ponderously to

10 examples (0.03 sec)
  • He arose ponderously to his feet, and stretched out his short arms in a prodigious yawn. Cited from My Lady of the North, by Randall Parrish
  • Mrs. Pike came ponderously to her feet, and followed, with the heavy, swaying motion of one grown fleshy and rheumatic. Cited from Meadow Grass, by Alice Brown
  • It yielded at the second effort and, sliding ponderously to one side, revealed a cavity in the stone floor some two feet long by about eighteen inches in breadth. Cited from Darkness and Dawn, by George Allan England
  • Sometimes a portion of Alison came ponderously to earth; sometimes the 'Gentle Life' sunk resignedly to the ground. Cited from Books and Bookmen, by Andrew Lang
  • Lieutenant Kretching, blond, dull and phlegmatic, introduced Anthony ponderously to the problems of attention, right face, about face, and at ease. Cited from The Beautiful and Damned, by F. Scott Fitzgerald
  • He was to feel that he was only too crudely "there" when, leaning further forward, he laid a chubby forefinger on the stocking, causing that receptacle to rock ponderously to and fro. Cited from A Christmas Garland, by Max Beerbohm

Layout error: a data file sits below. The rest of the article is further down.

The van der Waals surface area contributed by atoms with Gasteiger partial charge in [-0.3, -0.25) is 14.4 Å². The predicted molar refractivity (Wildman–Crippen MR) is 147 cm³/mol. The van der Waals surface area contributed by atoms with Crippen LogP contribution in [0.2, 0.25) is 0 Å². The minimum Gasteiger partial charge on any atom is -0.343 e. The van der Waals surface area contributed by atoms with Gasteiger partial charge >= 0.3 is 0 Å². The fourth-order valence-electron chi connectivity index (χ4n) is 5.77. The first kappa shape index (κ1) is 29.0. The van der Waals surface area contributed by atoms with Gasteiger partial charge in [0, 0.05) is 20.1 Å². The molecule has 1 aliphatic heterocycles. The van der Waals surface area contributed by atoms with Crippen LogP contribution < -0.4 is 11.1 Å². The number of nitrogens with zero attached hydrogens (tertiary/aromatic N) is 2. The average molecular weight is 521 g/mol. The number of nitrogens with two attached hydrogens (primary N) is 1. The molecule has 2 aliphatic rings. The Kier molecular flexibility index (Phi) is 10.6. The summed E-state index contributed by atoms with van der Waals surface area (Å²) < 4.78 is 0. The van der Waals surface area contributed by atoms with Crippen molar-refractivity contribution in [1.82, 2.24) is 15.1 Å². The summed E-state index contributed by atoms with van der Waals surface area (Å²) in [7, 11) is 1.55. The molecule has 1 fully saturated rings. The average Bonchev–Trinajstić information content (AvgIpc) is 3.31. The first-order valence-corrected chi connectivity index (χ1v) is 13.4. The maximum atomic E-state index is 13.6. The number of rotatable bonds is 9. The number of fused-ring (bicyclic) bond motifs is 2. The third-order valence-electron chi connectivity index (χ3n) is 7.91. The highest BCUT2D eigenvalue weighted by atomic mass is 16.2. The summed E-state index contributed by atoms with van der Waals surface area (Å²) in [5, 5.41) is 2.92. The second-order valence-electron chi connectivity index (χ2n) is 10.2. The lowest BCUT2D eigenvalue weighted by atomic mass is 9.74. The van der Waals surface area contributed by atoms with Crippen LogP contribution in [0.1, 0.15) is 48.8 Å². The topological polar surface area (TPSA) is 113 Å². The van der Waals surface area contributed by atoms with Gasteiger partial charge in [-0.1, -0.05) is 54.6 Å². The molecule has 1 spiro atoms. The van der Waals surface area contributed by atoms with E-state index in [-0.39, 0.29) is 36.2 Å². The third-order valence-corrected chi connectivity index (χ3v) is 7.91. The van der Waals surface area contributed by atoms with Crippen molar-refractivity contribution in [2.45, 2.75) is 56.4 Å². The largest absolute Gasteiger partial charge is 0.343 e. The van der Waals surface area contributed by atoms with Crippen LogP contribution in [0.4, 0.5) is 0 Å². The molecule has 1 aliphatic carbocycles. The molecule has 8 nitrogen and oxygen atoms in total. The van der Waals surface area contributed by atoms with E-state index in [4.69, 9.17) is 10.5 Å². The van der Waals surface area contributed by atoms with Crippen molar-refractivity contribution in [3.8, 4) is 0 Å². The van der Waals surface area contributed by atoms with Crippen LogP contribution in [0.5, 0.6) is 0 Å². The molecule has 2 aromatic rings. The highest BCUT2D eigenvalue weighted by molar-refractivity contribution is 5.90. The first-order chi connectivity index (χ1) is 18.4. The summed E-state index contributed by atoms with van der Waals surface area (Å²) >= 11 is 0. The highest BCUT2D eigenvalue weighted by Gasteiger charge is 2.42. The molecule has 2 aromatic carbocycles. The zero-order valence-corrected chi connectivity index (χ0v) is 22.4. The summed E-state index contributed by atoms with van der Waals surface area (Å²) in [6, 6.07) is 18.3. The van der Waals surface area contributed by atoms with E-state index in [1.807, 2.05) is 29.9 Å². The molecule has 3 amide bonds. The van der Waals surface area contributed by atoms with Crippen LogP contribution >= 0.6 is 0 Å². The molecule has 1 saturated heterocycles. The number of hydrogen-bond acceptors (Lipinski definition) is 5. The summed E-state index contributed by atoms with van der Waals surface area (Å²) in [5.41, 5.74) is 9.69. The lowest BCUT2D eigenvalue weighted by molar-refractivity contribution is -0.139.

• It was restful and satisfying to sprawl upon his rough pate and pour one's vague hopes and aspirations into the great ears which flapped ponderously to and fro in apparent understanding. Cited from Jungle Tales of Tarzan,E. R. Burroughs
  • The venerable Maude emerged from her doze, looked apprehensively at Sam, prodded the corner to see that the prize had not faded away, and then began ponderously to make preparations for a meal, supposedly breakfast. Cited from The Daughter of Anderson Crow, by George Barr McCutcheon
  • As she listened to Craven's inquiry she tossed the kitten into a basket and bundled the shawl she was making under her arm, while she rose ponderously to her feet and favoured the stranger with a stare that was frankly and undisguisedly inquisitive. Cited from The Shadow of the East, by E. M. Hull
  • Moreover, most of the cowponies who now raced on the trail of Satan carried riders who outweighed Barry by twenty pounds and in addition to this they were burdened by saddles made ponderously to stand the strain of roping cattle, whereas Barry's specially made saddle was hardly half that weight. Cited from The Seventh Man, by Max Brand